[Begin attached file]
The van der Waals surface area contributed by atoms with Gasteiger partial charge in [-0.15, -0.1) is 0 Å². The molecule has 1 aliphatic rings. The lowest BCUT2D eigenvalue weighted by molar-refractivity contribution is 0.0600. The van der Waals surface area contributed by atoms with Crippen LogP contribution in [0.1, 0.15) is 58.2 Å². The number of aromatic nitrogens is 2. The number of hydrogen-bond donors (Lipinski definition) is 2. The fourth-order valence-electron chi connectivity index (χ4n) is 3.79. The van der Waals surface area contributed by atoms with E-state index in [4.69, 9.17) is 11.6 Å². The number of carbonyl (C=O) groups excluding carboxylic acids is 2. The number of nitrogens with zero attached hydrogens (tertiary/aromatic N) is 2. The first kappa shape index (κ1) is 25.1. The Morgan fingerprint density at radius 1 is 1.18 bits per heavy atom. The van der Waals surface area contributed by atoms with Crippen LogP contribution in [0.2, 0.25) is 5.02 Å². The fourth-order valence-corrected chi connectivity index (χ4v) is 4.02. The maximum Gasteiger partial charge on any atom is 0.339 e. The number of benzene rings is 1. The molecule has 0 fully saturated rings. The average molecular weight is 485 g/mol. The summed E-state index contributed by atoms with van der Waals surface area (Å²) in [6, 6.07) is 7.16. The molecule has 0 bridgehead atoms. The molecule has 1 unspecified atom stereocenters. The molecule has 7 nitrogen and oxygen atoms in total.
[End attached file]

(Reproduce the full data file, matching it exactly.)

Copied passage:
The van der Waals surface area contributed by atoms with Gasteiger partial charge in [-0.15, -0.1) is 0 Å². The molecule has 1 aliphatic rings. The lowest BCUT2D eigenvalue weighted by molar-refractivity contribution is 0.0600. The van der Waals surface area contributed by atoms with Crippen LogP contribution in [0.1, 0.15) is 58.2 Å². The number of aromatic nitrogens is 2. The number of hydrogen-bond donors (Lipinski definition) is 2. The fourth-order valence-electron chi connectivity index (χ4n) is 3.79. The van der Waals surface area contributed by atoms with E-state index in [4.69, 9.17) is 11.6 Å². The number of carbonyl (C=O) groups excluding carboxylic acids is 2. The number of nitrogens with zero attached hydrogens (tertiary/aromatic N) is 2. The first kappa shape index (κ1) is 25.1. The Morgan fingerprint density at radius 1 is 1.18 bits per heavy atom. The van der Waals surface area contributed by atoms with Crippen LogP contribution in [0.2, 0.25) is 5.02 Å². The fourth-order valence-corrected chi connectivity index (χ4v) is 4.02. The maximum Gasteiger partial charge on any atom is 0.339 e. The number of benzene rings is 1. The molecule has 0 fully saturated rings. The average molecular weight is 485 g/mol. The summed E-state index contributed by atoms with van der Waals surface area (Å²) in [6, 6.07) is 7.16. The molecule has 0 bridgehead atoms. The molecule has 1 unspecified atom stereocenters. The molecule has 7 nitrogen and oxygen atoms in total.